A young boy named Luke (Jasen Fisher) and his grandmother spend vacation time together in a seaside town. Little did they know their hotel houses some very unusual and rather scary guests: witches. They're in town for a convention to listen to the Grand High Witch (Anjelica Huston) unveil her master plan to turn all children into mice. Will Luke fall victim to the witches' plot? [From Netflix: The Witches]
Nicolas Roeg must have been hard-up for cash. Any viewer of this movie needs to be in some form of altered consciousness as well, and even then only the absurdity is worth watching. Mr. Bean (Rowan Atkinson), Angelica Houston, and some others. I only managed to watch about 30 minutes in total. Horrible.
Wow, would I ever be pissed off if such a thing happened to me.
A collision with a semi-trailer truck seven years ago left 52-year-old Deborah Shank permanently brain-damaged and in a wheelchair. Her husband, Jim, and three sons found a small source of solace: a $700,000 accident settlement from the trucking company involved. After legal fees and other expenses, the remaining $417,000 was put in a special trust. It was to be used for Mrs. Shank's care.
Instead, all of it is now slated to go to Mrs. Shank's former employer, Wal-Mart Stores Inc.
Two years ago, the retail giant's health plan sued the Shanks for the $470,000 it had spent on her medical care. A federal judge ruled last year in Wal-Mart's favor, backed by an appeals-court decision in August. Now, her family has to rely on Medicaid and Mrs. Shank's social-security payments to keep up her round-the-clock care.
"I don't understand why they need to do this," says Mr. Shank on a recent visit to the nursing home, between shifts as a maintenance worker and running a tanning salon. "This girl needs the money more than they do." Mrs. Shank, who needs help with eating and other basic tasks, spends more time alone since Mr. Shank had to let her private caregiver go. At some point, he says, she may have to be moved from a private to a semi-private room in the nursing home where she lives.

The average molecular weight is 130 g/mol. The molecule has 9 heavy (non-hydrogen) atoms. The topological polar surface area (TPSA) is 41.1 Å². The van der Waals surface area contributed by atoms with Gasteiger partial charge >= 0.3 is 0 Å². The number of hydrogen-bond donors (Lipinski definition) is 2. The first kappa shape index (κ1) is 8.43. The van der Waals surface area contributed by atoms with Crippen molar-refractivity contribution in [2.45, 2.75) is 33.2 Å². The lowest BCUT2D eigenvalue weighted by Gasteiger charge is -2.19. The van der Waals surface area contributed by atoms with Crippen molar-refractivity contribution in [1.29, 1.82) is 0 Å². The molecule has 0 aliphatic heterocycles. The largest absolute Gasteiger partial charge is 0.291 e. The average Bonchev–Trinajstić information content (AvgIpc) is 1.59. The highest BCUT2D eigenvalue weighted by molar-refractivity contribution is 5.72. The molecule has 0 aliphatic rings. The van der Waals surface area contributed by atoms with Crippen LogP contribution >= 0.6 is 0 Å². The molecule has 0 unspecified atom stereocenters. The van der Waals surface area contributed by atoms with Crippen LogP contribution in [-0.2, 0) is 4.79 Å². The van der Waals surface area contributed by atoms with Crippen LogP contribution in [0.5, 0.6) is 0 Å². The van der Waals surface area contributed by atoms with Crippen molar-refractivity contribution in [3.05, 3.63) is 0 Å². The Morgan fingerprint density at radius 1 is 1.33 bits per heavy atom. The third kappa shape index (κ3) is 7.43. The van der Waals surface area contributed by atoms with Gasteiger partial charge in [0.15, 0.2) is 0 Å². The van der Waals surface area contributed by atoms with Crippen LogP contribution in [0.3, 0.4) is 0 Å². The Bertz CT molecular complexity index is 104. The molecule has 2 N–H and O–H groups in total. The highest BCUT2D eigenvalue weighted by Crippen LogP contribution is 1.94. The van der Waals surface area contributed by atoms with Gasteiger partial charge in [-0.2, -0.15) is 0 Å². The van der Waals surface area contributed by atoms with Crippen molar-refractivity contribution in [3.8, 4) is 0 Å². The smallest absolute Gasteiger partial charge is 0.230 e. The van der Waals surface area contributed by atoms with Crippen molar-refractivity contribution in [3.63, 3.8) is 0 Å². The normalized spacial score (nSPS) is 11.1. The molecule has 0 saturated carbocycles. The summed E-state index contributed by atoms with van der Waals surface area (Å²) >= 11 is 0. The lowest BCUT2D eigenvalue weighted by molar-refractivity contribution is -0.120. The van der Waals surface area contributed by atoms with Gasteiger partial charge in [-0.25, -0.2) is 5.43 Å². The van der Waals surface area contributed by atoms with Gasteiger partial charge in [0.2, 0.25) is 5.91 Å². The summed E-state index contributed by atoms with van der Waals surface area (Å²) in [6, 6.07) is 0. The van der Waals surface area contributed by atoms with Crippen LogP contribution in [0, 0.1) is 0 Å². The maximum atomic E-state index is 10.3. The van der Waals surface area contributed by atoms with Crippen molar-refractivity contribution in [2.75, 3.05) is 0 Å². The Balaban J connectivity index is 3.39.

The reason is a clause in Wal-Mart's health plan that Mrs. Shank didn't notice when she started stocking shelves at a nearby store eight years ago. Like most company health plans, Wal-Mart's reserves the right to recoup the medical expenses it paid for someone's treatment if the person also collects damages in an injury suit.
[From Accident Victims Face Grab for Legal Winnings - WSJ.com]
And as Chuck Shepherd writes:
I like the album immensely, having picked it up on a suggestion by mike (even though my comment left there vanished into the ether)
Senegal's Youssou N'Dour continues his exploration of the diverse, indigenous music of that West African nation with his new album, "Rokku Mi Rokka."
With his new album, "Rokku Mi Rokka" (Nonesuch), Senegal's Youssou N'Dour continues his exploration of the diverse, indigenous music of that West African nation. His shift away from the exciting polyrhythmic blend of African and Western pop known as mbalax began in 2002 with "Nothing's in Vain," which presented traditional Senegalese folk music. Two years later, his "Egypt" was built on Arabian-influenced orchestrations and lyrics shaped by Islamic and Sufi philosophy. And now "Rokku Mi Rokka" explores the music of northeast Senegal and its desert regions.